Stone is on a mission to put the meaning back into popular song, and is harking back to the birth of soul music for inspiration. “Back then, when somebody would write something in a song, people would listen to it – and it would mean something,” he declares. Inspired by the music born out of an America rocked by the Civil Rights Movement and the Vietnam War, and an affinity with the children spawned by the groovy Woodstock era, Stone is taking on a music industry that he believes has lost its soul. And as he spreads the word, people are listening.

His 2011 single Unaware was a viral sensation and has racked up almost 2 million YouTube hits. The video, which was recorded in his mother’s living room, led to a string of US television performances, with many critics labelling him “one to watch”. True to his ethos, the lyrics of Unaware discuss the current economic climate: “Every day the deficit grows, you spend more than you own.” They reflect our generation’s struggles – the credit crunch victims condemned to toil through Dickensian hard times.

Despite admitting that the Unaware video “has helped me out immensely”, Stone is less interested in YouTube fame than he is in being “the best live performer that I can possibly be”. In a digital age where anyone with a laptop and an acoustic guitar can upload the seven-hundredth take of their four-chord, caterwauling ballad onto the internet, Stone refreshingly challenges the would-be popstars to “get on stage and hold an audience’s attention”. Read the rest of this entry »

My Life in Food: Ken Hom – The Independent

In Features, Food, Interviews, Newspaper Contributions on February 8, 2013 at 12:20 pm

‘If I ever feel the pang of homesickness, I eat something with rice. It’s my comfort food’

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Ken Hom almost single-handedly introduced British people to Chinese Food and the joys of the wok. His first TV programme, Ken Hom’s Chinese Cookery, in 1982, was a huge success and the book of the series sold millions. Still a regular feature on our screens, his documentary on the noodle for Korean TV won a Peabody award and in 2012 he presented the BBC series Exploring China: A Culinary Adventure. His guide to Chinese New Year is available from kenhom.co.uk and his Chinese meal range on sale in Tesco.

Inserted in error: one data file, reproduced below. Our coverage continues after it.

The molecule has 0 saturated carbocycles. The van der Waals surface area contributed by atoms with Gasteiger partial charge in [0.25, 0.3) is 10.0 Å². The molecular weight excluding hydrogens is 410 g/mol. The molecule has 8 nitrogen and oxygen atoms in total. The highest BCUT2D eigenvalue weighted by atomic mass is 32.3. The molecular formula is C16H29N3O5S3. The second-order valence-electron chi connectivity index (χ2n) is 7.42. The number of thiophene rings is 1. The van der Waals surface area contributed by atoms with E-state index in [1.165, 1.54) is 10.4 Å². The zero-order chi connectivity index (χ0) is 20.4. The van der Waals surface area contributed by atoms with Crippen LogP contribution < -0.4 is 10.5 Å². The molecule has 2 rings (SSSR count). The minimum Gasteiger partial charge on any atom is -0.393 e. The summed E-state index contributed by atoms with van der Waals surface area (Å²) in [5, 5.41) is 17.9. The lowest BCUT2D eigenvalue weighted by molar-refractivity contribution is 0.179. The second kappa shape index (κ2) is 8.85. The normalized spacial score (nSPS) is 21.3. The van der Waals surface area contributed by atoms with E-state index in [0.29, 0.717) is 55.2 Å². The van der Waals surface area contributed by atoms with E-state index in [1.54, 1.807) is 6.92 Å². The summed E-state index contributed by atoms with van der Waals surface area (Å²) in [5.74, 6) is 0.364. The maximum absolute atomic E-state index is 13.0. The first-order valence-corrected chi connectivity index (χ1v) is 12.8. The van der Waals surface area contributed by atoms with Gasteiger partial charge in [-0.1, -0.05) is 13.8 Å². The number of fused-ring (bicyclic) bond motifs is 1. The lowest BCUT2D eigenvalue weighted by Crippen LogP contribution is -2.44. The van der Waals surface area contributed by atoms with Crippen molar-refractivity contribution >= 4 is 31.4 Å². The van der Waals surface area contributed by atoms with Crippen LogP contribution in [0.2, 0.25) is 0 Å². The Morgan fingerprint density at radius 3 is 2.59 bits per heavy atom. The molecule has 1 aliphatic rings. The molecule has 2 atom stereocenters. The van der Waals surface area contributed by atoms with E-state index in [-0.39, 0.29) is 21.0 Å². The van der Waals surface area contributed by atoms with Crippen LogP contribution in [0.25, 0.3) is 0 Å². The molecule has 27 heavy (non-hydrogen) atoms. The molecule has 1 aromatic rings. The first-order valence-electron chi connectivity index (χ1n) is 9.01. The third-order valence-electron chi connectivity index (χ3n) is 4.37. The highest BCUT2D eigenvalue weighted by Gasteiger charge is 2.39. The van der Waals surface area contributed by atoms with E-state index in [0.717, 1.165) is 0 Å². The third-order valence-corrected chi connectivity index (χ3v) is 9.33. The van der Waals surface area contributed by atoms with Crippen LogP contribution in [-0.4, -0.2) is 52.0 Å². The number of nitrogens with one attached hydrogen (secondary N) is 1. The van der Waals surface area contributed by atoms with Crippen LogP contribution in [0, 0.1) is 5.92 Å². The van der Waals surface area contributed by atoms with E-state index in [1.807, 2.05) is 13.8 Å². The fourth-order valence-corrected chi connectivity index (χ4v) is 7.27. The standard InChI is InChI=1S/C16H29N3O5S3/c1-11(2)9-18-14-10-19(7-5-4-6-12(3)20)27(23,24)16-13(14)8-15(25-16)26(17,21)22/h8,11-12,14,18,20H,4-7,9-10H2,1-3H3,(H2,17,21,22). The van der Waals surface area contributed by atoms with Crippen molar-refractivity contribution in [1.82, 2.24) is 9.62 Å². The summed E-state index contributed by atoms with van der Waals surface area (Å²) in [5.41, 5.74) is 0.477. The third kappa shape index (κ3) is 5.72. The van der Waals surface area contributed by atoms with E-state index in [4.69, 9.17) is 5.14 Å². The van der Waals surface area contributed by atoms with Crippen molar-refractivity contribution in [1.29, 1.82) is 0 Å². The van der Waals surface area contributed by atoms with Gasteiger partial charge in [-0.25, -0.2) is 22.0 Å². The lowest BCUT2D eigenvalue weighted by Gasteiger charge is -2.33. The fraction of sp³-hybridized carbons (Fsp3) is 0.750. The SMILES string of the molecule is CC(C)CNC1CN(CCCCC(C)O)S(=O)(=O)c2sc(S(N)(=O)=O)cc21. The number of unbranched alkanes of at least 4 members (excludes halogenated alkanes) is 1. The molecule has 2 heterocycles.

What are your most and least used pieces of kitchen kit? Most used?

My cleaver and my wok. Simply because that’s really all you need. I grew up very poor, and we had a tiny kitchen and my mum made everything with just those two pieces. She would make fabulous three-course meals. A Chinese cleaver and a wok are really all you need to cook anything. It’s also the reason why I don’t have anything I don’t use. If you had only £10 to spend on food, where would you spend it and on what? With £10 I would go to a fresh market and just get all the fresh vegetables I could. I would start with onion and garlic, because once you have those, you have a base. I would stir-fry vegetables, throw in a couple of eggs and have a wonderful meal.

What do you eat for comfort?

A little bit of rice. I think if I ever feel the pang of homesickness, I would have something with rice. There’s something comforting about eating rice. I love salty things. I’m not one of these people who craves sweet things. I love savoury
things, and so anything salty is really wonderful. So, stir-fry a bunch of Chinese greens, with garlic on top of rice – delicious to me.